March 19, 1999In the developing nervous system, a group of molecular road signs directs growing nerve cells toward their correct destination. Now, collaborating groups of Howard Hughes Medical Institute (HHMI) investigators have discovered a new type of road sign that, depending upon the conditions, either repels growing neurons or triggers neurons to sprout new connections.
As reported in three articles in the March 19, 1999, issue of the journal Cell, this seemingly contradictory "Stop-and-Go" behavior of the protein, Slit, opens an intriguing new chapter in understanding how the nervous system is wired, say the scientists. If the researchers can understand the machinery controlling such wiring decisions, their insights may lead to new approaches to regrow or repair damaged or severed spinal cord nerves.
The Cell articles describe how the two HHMI laboratories, headed by long-time friends and scientific collaborators Corey Goodman and Marc Tessier-Lavigne, worked together closely to study the Slit protein in two very different organismsfruit flies and mammals.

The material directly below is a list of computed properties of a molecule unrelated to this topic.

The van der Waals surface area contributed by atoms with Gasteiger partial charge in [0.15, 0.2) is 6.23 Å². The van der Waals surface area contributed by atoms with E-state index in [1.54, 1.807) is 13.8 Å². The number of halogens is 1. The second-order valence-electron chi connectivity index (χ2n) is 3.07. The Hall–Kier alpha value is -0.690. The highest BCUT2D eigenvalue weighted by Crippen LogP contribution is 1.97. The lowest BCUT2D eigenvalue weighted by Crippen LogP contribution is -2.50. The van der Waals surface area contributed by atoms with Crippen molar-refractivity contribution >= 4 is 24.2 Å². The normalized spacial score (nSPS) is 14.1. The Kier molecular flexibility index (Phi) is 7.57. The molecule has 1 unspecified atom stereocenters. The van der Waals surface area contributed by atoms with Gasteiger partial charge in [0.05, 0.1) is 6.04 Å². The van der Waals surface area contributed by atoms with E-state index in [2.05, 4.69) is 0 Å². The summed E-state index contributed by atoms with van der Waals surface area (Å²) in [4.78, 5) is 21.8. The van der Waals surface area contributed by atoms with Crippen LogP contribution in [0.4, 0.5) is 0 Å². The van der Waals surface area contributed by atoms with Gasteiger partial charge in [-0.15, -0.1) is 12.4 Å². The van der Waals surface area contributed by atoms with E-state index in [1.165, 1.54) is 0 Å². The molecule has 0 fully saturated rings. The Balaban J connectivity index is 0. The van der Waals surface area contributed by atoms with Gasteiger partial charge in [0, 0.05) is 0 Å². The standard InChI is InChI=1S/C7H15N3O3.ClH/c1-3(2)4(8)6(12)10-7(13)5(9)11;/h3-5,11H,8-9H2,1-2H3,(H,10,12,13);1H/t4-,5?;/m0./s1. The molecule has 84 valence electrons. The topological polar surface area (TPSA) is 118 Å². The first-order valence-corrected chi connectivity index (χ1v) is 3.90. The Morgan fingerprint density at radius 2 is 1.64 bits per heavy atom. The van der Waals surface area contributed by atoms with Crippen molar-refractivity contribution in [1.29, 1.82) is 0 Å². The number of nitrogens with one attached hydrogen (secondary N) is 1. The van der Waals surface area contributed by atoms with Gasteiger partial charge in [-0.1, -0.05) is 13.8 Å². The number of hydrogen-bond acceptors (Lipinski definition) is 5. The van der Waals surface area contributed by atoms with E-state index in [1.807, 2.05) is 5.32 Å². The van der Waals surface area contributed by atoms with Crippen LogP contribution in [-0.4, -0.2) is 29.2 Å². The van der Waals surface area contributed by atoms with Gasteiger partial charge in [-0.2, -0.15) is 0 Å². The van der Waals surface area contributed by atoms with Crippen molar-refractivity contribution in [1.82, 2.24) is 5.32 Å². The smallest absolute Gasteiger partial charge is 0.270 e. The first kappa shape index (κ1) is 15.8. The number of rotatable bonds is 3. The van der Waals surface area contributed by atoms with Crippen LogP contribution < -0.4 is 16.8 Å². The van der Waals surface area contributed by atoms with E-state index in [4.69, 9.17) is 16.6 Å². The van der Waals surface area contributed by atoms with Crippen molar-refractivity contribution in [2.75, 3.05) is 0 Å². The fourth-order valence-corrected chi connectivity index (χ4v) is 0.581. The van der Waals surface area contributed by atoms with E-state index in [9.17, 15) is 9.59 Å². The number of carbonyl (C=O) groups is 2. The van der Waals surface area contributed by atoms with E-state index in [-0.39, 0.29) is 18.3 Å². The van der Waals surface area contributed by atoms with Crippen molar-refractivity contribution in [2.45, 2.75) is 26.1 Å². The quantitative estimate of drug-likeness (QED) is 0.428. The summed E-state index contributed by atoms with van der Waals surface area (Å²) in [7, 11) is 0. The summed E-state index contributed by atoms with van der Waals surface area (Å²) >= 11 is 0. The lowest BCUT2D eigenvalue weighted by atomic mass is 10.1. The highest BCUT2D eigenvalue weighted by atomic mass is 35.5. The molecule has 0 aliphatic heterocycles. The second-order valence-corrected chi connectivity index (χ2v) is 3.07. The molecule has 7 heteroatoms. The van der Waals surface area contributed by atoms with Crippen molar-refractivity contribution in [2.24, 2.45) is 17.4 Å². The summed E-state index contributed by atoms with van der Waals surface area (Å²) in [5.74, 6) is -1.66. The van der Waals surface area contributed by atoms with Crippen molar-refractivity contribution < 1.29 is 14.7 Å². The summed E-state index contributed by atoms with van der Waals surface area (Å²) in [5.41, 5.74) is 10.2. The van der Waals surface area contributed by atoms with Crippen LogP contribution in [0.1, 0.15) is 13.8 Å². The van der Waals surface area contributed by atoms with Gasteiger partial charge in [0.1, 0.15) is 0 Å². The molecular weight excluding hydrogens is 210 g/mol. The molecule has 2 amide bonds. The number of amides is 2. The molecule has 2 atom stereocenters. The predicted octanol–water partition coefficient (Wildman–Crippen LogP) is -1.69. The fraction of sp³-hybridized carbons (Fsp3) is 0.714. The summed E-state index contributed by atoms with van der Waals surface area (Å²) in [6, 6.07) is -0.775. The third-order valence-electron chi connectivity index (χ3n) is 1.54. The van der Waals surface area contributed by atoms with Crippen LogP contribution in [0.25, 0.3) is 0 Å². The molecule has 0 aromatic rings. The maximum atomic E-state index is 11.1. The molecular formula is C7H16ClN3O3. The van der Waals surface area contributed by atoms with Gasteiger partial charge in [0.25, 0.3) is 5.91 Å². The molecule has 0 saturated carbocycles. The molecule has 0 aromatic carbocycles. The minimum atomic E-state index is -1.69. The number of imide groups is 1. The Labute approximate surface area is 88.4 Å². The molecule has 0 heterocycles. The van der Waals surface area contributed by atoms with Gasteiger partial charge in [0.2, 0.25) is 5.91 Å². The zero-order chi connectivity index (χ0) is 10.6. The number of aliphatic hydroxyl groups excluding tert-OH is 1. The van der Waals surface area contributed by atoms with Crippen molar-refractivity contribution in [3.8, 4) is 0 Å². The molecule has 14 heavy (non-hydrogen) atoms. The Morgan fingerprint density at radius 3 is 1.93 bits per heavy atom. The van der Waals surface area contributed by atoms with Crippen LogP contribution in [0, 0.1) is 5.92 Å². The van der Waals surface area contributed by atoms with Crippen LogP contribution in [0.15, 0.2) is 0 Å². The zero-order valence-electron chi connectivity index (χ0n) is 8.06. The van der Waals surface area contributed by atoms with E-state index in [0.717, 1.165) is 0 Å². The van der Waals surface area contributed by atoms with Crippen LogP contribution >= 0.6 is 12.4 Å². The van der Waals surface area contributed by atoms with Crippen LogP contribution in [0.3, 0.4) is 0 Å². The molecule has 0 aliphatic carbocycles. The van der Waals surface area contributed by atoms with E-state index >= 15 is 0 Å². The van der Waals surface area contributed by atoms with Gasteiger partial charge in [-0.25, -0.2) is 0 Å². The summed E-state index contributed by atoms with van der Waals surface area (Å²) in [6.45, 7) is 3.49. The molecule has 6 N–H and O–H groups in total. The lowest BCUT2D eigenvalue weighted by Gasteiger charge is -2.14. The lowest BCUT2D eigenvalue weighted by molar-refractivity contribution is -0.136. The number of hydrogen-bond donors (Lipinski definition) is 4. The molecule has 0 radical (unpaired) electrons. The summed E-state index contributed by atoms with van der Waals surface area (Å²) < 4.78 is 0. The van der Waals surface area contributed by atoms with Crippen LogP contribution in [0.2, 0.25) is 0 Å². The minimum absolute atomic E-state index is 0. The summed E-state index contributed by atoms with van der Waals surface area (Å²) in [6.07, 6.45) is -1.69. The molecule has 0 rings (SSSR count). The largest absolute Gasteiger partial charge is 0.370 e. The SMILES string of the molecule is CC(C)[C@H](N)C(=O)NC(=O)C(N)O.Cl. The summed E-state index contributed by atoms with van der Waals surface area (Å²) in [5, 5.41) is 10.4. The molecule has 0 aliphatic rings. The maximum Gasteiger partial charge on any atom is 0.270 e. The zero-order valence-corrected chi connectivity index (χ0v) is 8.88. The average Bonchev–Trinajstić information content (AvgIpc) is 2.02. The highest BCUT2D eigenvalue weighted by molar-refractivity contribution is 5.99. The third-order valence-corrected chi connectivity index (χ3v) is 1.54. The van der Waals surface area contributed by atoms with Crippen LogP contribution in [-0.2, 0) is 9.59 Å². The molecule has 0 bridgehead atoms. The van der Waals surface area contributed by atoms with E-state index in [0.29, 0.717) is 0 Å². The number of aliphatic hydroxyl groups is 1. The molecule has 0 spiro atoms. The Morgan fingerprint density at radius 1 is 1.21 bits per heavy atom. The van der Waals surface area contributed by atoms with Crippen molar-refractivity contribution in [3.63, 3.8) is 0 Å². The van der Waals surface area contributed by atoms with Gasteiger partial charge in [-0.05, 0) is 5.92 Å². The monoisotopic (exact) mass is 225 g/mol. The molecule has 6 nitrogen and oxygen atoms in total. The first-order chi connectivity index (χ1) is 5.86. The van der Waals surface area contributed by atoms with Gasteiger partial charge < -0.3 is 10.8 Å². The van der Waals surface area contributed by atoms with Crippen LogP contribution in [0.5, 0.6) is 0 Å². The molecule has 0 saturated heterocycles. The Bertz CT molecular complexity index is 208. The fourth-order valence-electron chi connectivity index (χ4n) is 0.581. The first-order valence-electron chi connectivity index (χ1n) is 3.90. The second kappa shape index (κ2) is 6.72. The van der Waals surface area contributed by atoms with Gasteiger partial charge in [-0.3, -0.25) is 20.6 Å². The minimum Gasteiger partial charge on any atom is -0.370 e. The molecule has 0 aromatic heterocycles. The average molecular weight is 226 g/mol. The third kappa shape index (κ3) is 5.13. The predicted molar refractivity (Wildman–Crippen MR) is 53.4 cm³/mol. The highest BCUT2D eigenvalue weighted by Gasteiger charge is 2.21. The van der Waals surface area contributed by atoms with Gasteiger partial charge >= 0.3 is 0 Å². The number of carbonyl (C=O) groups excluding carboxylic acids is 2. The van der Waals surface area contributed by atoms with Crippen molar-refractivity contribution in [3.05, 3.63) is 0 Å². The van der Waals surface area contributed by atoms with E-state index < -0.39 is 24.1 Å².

In a first set of studies, Goodman, an HHMI investigator at the University of California at Berkeley, and HHMI associate Tom Kidd and colleague Kim Bland used genetic mutant screening studies of the fruit fly Drosophila to pinpoint the Slit protein as a key repellent molecule in developing fly embryos. The group had previously shown that the roundabout, or Robo, protein is a repulsive receptor on the surface of growing axons. They also demonstrated that Robo controlled whether axons crossed or recrossed the center, or "midline," of the fruit fly nervous systemto properly connect the brains two halves by responding to an unknown midline repellent signal.